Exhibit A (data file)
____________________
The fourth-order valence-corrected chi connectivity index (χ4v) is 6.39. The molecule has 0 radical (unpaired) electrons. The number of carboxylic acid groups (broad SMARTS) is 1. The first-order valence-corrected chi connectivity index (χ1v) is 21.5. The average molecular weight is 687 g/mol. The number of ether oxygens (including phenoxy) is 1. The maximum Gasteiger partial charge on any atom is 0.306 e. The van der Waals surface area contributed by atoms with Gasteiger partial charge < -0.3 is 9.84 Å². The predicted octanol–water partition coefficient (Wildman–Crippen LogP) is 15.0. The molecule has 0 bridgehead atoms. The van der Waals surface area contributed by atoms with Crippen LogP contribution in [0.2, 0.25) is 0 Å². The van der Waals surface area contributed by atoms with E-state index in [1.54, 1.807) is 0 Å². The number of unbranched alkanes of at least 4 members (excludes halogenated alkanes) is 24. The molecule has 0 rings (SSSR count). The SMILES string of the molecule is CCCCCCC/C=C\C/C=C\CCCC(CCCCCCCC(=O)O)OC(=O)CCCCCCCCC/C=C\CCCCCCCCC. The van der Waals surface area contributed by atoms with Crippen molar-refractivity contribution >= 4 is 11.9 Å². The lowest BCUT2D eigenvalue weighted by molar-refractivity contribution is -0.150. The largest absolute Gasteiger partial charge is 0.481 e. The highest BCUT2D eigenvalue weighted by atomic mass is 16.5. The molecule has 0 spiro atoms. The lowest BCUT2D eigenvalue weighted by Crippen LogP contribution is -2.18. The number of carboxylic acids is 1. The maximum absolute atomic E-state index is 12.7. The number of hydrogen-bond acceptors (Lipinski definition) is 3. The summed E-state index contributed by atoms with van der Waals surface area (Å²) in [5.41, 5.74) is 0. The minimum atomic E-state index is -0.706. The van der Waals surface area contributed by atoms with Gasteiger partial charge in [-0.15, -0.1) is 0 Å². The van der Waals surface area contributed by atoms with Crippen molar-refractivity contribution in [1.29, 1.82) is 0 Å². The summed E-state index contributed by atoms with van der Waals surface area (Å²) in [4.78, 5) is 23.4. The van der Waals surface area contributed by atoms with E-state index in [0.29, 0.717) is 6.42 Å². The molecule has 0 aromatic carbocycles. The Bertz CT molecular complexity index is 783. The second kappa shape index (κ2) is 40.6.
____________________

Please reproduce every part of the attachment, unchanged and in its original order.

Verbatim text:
The fourth-order valence-corrected chi connectivity index (χ4v) is 6.39. The molecule has 0 radical (unpaired) electrons. The number of carboxylic acid groups (broad SMARTS) is 1. The first-order valence-corrected chi connectivity index (χ1v) is 21.5. The average molecular weight is 687 g/mol. The number of ether oxygens (including phenoxy) is 1. The maximum Gasteiger partial charge on any atom is 0.306 e. The van der Waals surface area contributed by atoms with Gasteiger partial charge < -0.3 is 9.84 Å². The predicted octanol–water partition coefficient (Wildman–Crippen LogP) is 15.0. The molecule has 0 bridgehead atoms. The van der Waals surface area contributed by atoms with Crippen LogP contribution in [0.2, 0.25) is 0 Å². The van der Waals surface area contributed by atoms with E-state index in [1.54, 1.807) is 0 Å². The number of unbranched alkanes of at least 4 members (excludes halogenated alkanes) is 24. The molecule has 0 rings (SSSR count). The SMILES string of the molecule is CCCCCCC/C=C\C/C=C\CCCC(CCCCCCCC(=O)O)OC(=O)CCCCCCCCC/C=C\CCCCCCCCC. The van der Waals surface area contributed by atoms with Crippen molar-refractivity contribution >= 4 is 11.9 Å². The lowest BCUT2D eigenvalue weighted by molar-refractivity contribution is -0.150. The largest absolute Gasteiger partial charge is 0.481 e. The highest BCUT2D eigenvalue weighted by atomic mass is 16.5. The molecule has 0 spiro atoms. The lowest BCUT2D eigenvalue weighted by Crippen LogP contribution is -2.18. The number of carboxylic acids is 1. The maximum absolute atomic E-state index is 12.7. The number of hydrogen-bond acceptors (Lipinski definition) is 3. The summed E-state index contributed by atoms with van der Waals surface area (Å²) in [5.41, 5.74) is 0. The minimum atomic E-state index is -0.706. The van der Waals surface area contributed by atoms with Gasteiger partial charge in [-0.15, -0.1) is 0 Å². The van der Waals surface area contributed by atoms with Crippen molar-refractivity contribution in [1.29, 1.82) is 0 Å². The summed E-state index contributed by atoms with van der Waals surface area (Å²) in [4.78, 5) is 23.4. The van der Waals surface area contributed by atoms with E-state index in [0.29, 0.717) is 6.42 Å². The molecule has 0 aromatic carbocycles. The Bertz CT molecular complexity index is 783. The second kappa shape index (κ2) is 40.6.